Seems like everyone in the organization, staff and volunteers, have "urgent needs that pull you away from your list of tasks to be accomplished. Here are some tips to stay on tasks and deal with "urgent."
Post your priority list of projects. Make a list of the projects for which you are responsible and their time lines in a prominent place in the office. This helps people see the things on your "to-do" list, and also where their project is on your list.
Do not abandon your list of tasks to the person shouting the loudest. It is easy to abandon your own priorities when someone is yelling about their priorities. Do not give in because it sets a precedent that is bound to be noticed by everyone in the organization.
Ask that requests be specific. Insist that the "urgent" request be as specific as possible. For example, does this mean next Thursday for you or do I have to have it ready for delivery to the media by Thursday?
Negotiate a deadline. Pin down exact times based on your schedule, not the person requesting the help. This also requires diplomacy on your part, acknowledging how import the task is to the person with the "urgent" need. You might suggest that you want to do a good job for the person, but have to squeeze this in around other equally important priorities. Make sure that you get specific about time, place and level of completion.
Some organizations have dress codes for volunteers. In this day of "dress-down" Fridays, and more casual attire in the work place, it can be challenging to tackle the issue of attire. Here are some tips to help deal with volunteers who are not dressed to "code."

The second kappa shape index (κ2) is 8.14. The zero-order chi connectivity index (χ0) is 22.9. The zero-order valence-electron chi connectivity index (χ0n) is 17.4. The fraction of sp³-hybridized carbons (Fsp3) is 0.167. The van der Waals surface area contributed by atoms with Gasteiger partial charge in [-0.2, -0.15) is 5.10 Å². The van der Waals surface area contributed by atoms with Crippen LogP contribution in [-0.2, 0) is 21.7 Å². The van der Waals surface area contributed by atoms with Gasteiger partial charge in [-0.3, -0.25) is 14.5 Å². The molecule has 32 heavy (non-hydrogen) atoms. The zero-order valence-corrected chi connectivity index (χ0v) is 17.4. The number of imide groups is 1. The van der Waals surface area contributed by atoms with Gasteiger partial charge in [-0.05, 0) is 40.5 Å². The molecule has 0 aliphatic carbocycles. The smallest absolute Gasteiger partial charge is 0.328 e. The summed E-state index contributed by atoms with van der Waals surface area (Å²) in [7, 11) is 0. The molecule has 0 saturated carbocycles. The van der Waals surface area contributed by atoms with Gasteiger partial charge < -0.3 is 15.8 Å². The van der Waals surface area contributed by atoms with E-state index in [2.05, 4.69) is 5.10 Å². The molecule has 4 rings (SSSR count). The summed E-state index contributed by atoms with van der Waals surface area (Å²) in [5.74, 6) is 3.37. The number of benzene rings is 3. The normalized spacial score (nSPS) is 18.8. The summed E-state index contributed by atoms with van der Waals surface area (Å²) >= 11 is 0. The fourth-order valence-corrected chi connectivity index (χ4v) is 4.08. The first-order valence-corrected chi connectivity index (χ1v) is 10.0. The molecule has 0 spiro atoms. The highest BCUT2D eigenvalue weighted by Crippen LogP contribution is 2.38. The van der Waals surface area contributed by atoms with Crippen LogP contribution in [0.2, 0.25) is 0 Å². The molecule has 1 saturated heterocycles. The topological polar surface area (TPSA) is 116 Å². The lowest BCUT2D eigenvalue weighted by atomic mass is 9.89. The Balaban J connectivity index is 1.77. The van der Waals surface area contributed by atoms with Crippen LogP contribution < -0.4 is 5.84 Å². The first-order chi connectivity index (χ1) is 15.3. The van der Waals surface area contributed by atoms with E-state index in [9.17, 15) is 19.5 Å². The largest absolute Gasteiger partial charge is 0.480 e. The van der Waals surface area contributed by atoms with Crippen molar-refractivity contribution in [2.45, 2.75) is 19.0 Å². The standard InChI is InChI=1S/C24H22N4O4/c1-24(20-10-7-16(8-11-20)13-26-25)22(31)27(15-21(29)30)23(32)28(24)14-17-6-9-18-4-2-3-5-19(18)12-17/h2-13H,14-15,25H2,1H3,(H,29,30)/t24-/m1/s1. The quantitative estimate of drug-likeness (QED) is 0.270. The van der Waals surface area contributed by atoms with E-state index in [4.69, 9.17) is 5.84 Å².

Volunteers can and do get angry with each other. Sometimes it threatens to erupt. Here are some tips to manage that anger:
Act immediately. If you hear raised or angry voices, step in and find out what is the problem. Separate the people who are in conflict. Talk to each one privately.
Get to the issue. Find out the reason for the unhappiness. Ask probing, but not threatening questions. "What can I do to help solve this problem?"
Give each person the opportunity to vent. Sometimes people just need to erupt in private. This is not the time for discussion or solution. It is the time to listen. However, if threats are made, you must cut in and stop it.
Offer your ideas about the issue. Do this without seeming that you are right and they are wrong. Try something like, "Here is how I see it . . . "
Monitor the situation. Check back with the volunteers to see how things are going. Be sure to inquire if the issue has been settled. If not, keep working to solve the problem.
Volunteer Today welcomes Canadian author, trainer, and consultant Linda Graff to its list of authors selling resources materials through the Volunteer Bookstore. Linda has prepared two books and one audio workshop on working with volunteers. These materials are dying to grace the shelves in your office and fill your brain with new ideas!
In addition to these new books and tapes on volunteering, the Volunteer Bookstore carries Helping Adults Learn and Change, by Russell Robinson. If you are training, this book is a must! Check out the descriptions below for all the new books. If you want to order any of these materials, please go to the Volunteer Bookstore.
Yes You Can! Discipline and Dismissal of Volunteers Audioworkshop
Linda L. Graff